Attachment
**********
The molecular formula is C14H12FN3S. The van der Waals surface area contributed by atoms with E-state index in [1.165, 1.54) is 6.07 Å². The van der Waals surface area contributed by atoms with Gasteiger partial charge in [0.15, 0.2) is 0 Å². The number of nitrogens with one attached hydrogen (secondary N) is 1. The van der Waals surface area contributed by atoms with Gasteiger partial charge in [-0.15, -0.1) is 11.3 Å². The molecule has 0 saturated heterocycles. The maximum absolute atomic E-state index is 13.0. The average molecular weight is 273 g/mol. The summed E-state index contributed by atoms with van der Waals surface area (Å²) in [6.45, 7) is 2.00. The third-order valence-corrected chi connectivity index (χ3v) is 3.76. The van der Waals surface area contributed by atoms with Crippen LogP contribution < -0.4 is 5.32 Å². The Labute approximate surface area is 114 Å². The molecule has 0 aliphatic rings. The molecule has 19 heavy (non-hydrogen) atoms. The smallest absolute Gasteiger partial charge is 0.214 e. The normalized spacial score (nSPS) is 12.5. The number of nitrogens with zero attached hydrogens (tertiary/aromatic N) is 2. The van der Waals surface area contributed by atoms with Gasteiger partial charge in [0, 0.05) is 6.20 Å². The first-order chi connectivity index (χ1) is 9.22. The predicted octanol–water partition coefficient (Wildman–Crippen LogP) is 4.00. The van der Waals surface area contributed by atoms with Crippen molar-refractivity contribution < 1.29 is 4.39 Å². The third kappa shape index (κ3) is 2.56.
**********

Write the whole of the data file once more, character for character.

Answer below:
The molecular formula is C14H12FN3S. The van der Waals surface area contributed by atoms with E-state index in [1.165, 1.54) is 6.07 Å². The van der Waals surface area contributed by atoms with Gasteiger partial charge in [0.15, 0.2) is 0 Å². The number of nitrogens with one attached hydrogen (secondary N) is 1. The van der Waals surface area contributed by atoms with Gasteiger partial charge in [-0.15, -0.1) is 11.3 Å². The molecule has 0 saturated heterocycles. The maximum absolute atomic E-state index is 13.0. The average molecular weight is 273 g/mol. The summed E-state index contributed by atoms with van der Waals surface area (Å²) in [6.45, 7) is 2.00. The third-order valence-corrected chi connectivity index (χ3v) is 3.76. The van der Waals surface area contributed by atoms with Crippen LogP contribution < -0.4 is 5.32 Å². The Labute approximate surface area is 114 Å². The molecule has 0 aliphatic rings. The molecule has 19 heavy (non-hydrogen) atoms. The smallest absolute Gasteiger partial charge is 0.214 e. The normalized spacial score (nSPS) is 12.5. The number of nitrogens with zero attached hydrogens (tertiary/aromatic N) is 2. The van der Waals surface area contributed by atoms with Gasteiger partial charge in [0, 0.05) is 6.20 Å². The first-order chi connectivity index (χ1) is 9.22. The predicted octanol–water partition coefficient (Wildman–Crippen LogP) is 4.00. The van der Waals surface area contributed by atoms with Crippen molar-refractivity contribution < 1.29 is 4.39 Å². The third kappa shape index (κ3) is 2.56.